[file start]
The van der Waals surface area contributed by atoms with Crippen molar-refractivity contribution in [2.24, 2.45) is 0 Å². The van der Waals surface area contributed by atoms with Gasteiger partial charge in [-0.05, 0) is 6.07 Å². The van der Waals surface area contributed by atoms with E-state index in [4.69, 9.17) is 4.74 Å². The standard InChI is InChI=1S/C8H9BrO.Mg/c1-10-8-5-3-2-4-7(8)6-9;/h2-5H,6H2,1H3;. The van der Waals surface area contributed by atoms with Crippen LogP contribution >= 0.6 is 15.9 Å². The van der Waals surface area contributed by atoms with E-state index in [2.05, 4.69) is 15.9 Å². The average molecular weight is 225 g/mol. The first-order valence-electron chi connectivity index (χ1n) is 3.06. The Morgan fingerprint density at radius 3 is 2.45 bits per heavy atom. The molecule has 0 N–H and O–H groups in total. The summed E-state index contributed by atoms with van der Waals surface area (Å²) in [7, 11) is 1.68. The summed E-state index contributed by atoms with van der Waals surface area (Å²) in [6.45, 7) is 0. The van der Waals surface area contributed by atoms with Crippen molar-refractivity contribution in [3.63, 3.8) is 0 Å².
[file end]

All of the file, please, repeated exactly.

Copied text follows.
The van der Waals surface area contributed by atoms with Crippen molar-refractivity contribution in [2.24, 2.45) is 0 Å². The van der Waals surface area contributed by atoms with Gasteiger partial charge in [-0.05, 0) is 6.07 Å². The van der Waals surface area contributed by atoms with E-state index in [4.69, 9.17) is 4.74 Å². The standard InChI is InChI=1S/C8H9BrO.Mg/c1-10-8-5-3-2-4-7(8)6-9;/h2-5H,6H2,1H3;. The van der Waals surface area contributed by atoms with Crippen LogP contribution >= 0.6 is 15.9 Å². The van der Waals surface area contributed by atoms with E-state index in [2.05, 4.69) is 15.9 Å². The average molecular weight is 225 g/mol. The first-order valence-electron chi connectivity index (χ1n) is 3.06. The Morgan fingerprint density at radius 3 is 2.45 bits per heavy atom. The molecule has 0 N–H and O–H groups in total. The summed E-state index contributed by atoms with van der Waals surface area (Å²) in [7, 11) is 1.68. The summed E-state index contributed by atoms with van der Waals surface area (Å²) in [6.45, 7) is 0. The van der Waals surface area contributed by atoms with Crippen molar-refractivity contribution in [3.63, 3.8) is 0 Å².